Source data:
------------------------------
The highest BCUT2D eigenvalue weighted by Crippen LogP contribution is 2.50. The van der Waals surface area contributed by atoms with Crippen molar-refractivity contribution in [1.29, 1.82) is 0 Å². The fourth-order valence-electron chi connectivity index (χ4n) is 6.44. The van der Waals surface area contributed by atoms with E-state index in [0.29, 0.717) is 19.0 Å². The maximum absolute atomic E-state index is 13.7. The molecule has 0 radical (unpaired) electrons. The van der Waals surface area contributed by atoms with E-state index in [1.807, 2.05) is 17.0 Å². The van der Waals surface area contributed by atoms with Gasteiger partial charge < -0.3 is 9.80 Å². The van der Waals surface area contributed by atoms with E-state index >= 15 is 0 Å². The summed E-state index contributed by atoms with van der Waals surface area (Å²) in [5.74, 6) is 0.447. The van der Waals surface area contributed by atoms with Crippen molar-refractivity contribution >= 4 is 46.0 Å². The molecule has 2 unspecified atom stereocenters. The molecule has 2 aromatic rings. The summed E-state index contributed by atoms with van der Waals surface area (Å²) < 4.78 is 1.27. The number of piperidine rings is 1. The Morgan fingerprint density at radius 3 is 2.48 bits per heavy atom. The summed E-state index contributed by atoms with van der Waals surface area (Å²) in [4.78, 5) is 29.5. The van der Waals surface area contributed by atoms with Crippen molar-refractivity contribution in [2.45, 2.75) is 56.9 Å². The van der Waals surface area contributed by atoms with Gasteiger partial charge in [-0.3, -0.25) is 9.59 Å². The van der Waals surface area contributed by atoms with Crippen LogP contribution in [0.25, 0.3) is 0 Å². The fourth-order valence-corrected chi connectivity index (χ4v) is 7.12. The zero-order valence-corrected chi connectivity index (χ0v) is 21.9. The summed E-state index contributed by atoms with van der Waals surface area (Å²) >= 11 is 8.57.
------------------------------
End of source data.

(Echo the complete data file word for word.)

The highest BCUT2D eigenvalue weighted by Crippen LogP contribution is 2.50. The van der Waals surface area contributed by atoms with Crippen molar-refractivity contribution in [1.29, 1.82) is 0 Å². The fourth-order valence-electron chi connectivity index (χ4n) is 6.44. The van der Waals surface area contributed by atoms with E-state index in [0.29, 0.717) is 19.0 Å². The maximum absolute atomic E-state index is 13.7. The molecule has 0 radical (unpaired) electrons. The van der Waals surface area contributed by atoms with E-state index in [1.807, 2.05) is 17.0 Å². The van der Waals surface area contributed by atoms with Gasteiger partial charge < -0.3 is 9.80 Å². The van der Waals surface area contributed by atoms with E-state index >= 15 is 0 Å². The summed E-state index contributed by atoms with van der Waals surface area (Å²) in [5.74, 6) is 0.447. The van der Waals surface area contributed by atoms with Crippen molar-refractivity contribution >= 4 is 46.0 Å². The molecule has 2 unspecified atom stereocenters. The molecule has 2 aromatic rings. The summed E-state index contributed by atoms with van der Waals surface area (Å²) < 4.78 is 1.27. The number of piperidine rings is 1. The Morgan fingerprint density at radius 3 is 2.48 bits per heavy atom. The summed E-state index contributed by atoms with van der Waals surface area (Å²) in [4.78, 5) is 29.5. The van der Waals surface area contributed by atoms with Crippen molar-refractivity contribution in [2.45, 2.75) is 56.9 Å². The van der Waals surface area contributed by atoms with Gasteiger partial charge in [-0.3, -0.25) is 9.59 Å². The van der Waals surface area contributed by atoms with Crippen LogP contribution in [0.25, 0.3) is 0 Å². The fourth-order valence-corrected chi connectivity index (χ4v) is 7.12. The zero-order valence-corrected chi connectivity index (χ0v) is 21.9. The summed E-state index contributed by atoms with van der Waals surface area (Å²) >= 11 is 8.57.